OBJECTIVES:   To examine and compare whether dispensing of prescription opioids, non-steroidal anti-inflammatory drugs (NSAIDs) and skeletal muscle relaxants (SMRs) within 8 weeks after a work-related low back pain (LBP) injury is associated with work disability.

METHODS:   A historical cohort study of 55 571 workers’ compensation claimants with LBP claims in British Columbia from 1998 to 2009 was conducted using linked compensation, dispensing and healthcare data. Four exposures were constructed to estimate the effect on receipt of benefits and days on benefits 1 year after injury: drug class(es) dispensed, days’ supply, strength of opioids dispensed and average daily morphine-equivalent dose.

RESULTS:   Compared with claimants receiving NSAIDs and/or SMRs, the incidence rate ratio (IRR) of days on benefits was 1.09 (95% CI 1.04 to 1.14) for claimants dispensed opioids only and 1.26 (95% CI 1.22 to 1.30) for claimants dispensed opioids with NSAIDs and/or SMRs. Compared with weak opioids only, the IRR for claimants dispensed strong opioids only or strong and weak opioids combined was 1.21 (95% CI 1.12 to 1.30) and 1.29 (95% CI 1.20 to 1.39), respectively. The incident rate of days on benefits associated with each 7-day increase in days supplied of opioids, NSAIDs and SMRs was 10%, 4% and 3%, respectively. Similar results were seen for receipt of benefits, though effect sizes were larger.

There are more articles like this @ our:

WORKERS’ COMPENSATION Page

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Our Blog is Just a Tool. Learn How To Use It Now.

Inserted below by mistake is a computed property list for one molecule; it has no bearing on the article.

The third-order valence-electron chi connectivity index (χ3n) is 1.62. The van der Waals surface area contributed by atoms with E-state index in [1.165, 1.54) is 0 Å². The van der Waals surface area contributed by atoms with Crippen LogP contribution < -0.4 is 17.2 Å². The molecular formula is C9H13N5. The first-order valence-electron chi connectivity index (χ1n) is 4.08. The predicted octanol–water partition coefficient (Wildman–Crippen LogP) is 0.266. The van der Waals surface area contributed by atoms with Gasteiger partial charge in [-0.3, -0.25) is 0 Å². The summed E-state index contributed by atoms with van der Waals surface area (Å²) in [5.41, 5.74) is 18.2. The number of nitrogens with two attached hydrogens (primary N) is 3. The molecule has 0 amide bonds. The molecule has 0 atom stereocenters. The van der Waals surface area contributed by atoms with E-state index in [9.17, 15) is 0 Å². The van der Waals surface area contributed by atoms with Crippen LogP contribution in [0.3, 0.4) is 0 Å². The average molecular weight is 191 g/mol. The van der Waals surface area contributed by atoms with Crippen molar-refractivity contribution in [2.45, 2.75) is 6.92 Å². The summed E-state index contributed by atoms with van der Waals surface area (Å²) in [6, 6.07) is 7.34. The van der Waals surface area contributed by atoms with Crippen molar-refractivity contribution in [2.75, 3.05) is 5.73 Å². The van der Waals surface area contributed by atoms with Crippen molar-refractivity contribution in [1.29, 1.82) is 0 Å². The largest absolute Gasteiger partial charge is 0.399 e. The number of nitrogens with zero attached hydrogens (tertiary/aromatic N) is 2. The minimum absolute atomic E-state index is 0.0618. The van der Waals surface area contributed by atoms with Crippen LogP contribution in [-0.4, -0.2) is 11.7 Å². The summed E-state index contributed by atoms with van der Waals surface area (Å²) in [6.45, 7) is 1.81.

By |May 22, 2019|Announcement|

Our Blog is Just a Tool.
Learn How To Use It Now.

The Chiro.Org Blog


SOURCE:   A Chiro.Org Editorrial


Every Blog post is an announcement of new material that was just added to one of our many Sections.

I have been compiling (and archiving) peer-reviewed articles since early 1996, and to date we have over 5,000 Abstracts, and hundreds of Full-Text articles on a wide variety of subjects.

When enough material, relating to a particular topic was collected, it was gathered into a new Topical Page in one of our many Sections.

Each Topical page is located in the Section most associated with that topic. Thus, our Attention Deficit Page is located (is a part of) our Pediatrics Section   You get the idea.

Almost ALL of our Sections contain some, or many Topical collections. The LINKS Section is the most extreme example, because it contains 91 different topical pages.

All of the following are “active” Sections that are constantly adding new (and important) materials:

Acupuncture
Alternative Healing Abstracts
Case Studies
Chiropractic Assistants
Chiropractic Research
Documentation
The LINKS
Medicare Info
Nutrition
Pediatrics
Radiology
Stroke and Chiropractic Page
What is the Chiropractic Subluxation?

These other valuable Sections are “archival” in nature, and contain valuable tools for you to use freely:

Chiropractic History
Free Images
New DC’s
Office Forms
R.C. Schafer’s Rehab Monographs
Search Section


How Blog Posts Work

The following is a Graphic “screen grab” of a Blog Post from our Home Page. (more…)